Interview with Alessio Cuoreink | Realism Style | Spain | 02/05/2020


 Hello Alessio, Thank you so much for taking the time to answer some questions for our readers. I hope your story will inspire our audience as well as your amazing tattoo work.

Q: How and when the tattoo journey started? Did you have any help from somebody? Was it hard to learn how to tattoo?
A: My career started just 4 years ago. I draw since I was a child and I always loved the tattoo world. I used to study graphic design on my own too. I started tattooing just like a hobby, while I was studying Psychology in the University. Finally, when I ended my studies I realized how much I love this art and I decided to do it as my lifestyle. It was way hard to start. I remember I received help from my two uncles (one was tattoo artist years ago, the other one still tattooing in Argentina) and my parents, encouraging me, but basically I had to learn on my own. I started traveling and learning from other artists, improving my work, drawing and drawing and drawing and building my own style. It is really hard to become a good tattoo artist. You have to learn about how needles work on the skin, how to treat different skins... Most of people think is easy, but it isn’t. Sacrifice, work, hours and hours thinking about a design or what are you doing wrong. And you’re always learning, this road has no end. If you want to keep improving, you have to keep working and learning from those who know more than you.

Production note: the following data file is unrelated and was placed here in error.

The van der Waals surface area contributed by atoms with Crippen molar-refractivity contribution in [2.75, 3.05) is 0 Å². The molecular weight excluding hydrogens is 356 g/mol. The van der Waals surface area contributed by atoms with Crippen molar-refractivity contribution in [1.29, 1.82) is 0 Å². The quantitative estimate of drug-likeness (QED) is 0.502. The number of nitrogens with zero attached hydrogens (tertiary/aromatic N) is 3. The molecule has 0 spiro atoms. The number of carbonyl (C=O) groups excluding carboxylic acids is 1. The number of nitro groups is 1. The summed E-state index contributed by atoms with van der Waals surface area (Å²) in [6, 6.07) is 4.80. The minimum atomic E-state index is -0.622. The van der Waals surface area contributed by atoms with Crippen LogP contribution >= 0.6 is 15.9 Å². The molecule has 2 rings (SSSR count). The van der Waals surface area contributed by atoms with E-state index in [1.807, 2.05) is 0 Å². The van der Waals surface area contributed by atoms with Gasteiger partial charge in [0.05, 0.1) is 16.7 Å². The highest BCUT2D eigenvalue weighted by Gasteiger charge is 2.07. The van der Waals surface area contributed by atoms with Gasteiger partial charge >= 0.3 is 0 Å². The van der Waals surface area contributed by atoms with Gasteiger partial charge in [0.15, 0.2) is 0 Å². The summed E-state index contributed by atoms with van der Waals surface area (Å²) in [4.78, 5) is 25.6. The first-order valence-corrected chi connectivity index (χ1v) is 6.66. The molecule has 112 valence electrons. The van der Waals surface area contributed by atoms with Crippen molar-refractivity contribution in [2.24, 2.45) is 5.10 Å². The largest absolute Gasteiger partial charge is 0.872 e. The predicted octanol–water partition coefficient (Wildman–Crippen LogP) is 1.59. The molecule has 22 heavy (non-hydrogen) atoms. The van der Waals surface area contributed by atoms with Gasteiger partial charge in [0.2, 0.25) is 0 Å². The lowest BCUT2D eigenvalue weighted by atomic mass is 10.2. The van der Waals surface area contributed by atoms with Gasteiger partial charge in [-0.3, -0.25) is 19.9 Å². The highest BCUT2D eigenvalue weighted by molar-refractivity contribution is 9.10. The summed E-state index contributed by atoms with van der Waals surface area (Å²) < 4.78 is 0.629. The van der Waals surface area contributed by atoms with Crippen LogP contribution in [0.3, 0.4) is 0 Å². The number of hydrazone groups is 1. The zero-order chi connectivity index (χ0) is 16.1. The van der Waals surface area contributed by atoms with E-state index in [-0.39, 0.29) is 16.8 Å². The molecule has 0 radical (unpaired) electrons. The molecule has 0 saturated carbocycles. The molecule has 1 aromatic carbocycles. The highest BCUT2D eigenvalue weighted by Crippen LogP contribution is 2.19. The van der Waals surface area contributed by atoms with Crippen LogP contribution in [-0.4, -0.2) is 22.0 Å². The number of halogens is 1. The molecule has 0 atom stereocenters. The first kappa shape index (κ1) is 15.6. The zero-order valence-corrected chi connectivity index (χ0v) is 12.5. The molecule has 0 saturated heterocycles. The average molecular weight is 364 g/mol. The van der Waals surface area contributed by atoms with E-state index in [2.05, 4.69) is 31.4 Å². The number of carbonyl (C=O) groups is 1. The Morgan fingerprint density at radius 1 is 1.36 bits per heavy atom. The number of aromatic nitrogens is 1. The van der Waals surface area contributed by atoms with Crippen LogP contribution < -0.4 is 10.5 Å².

Q: What type of art inspires you the most?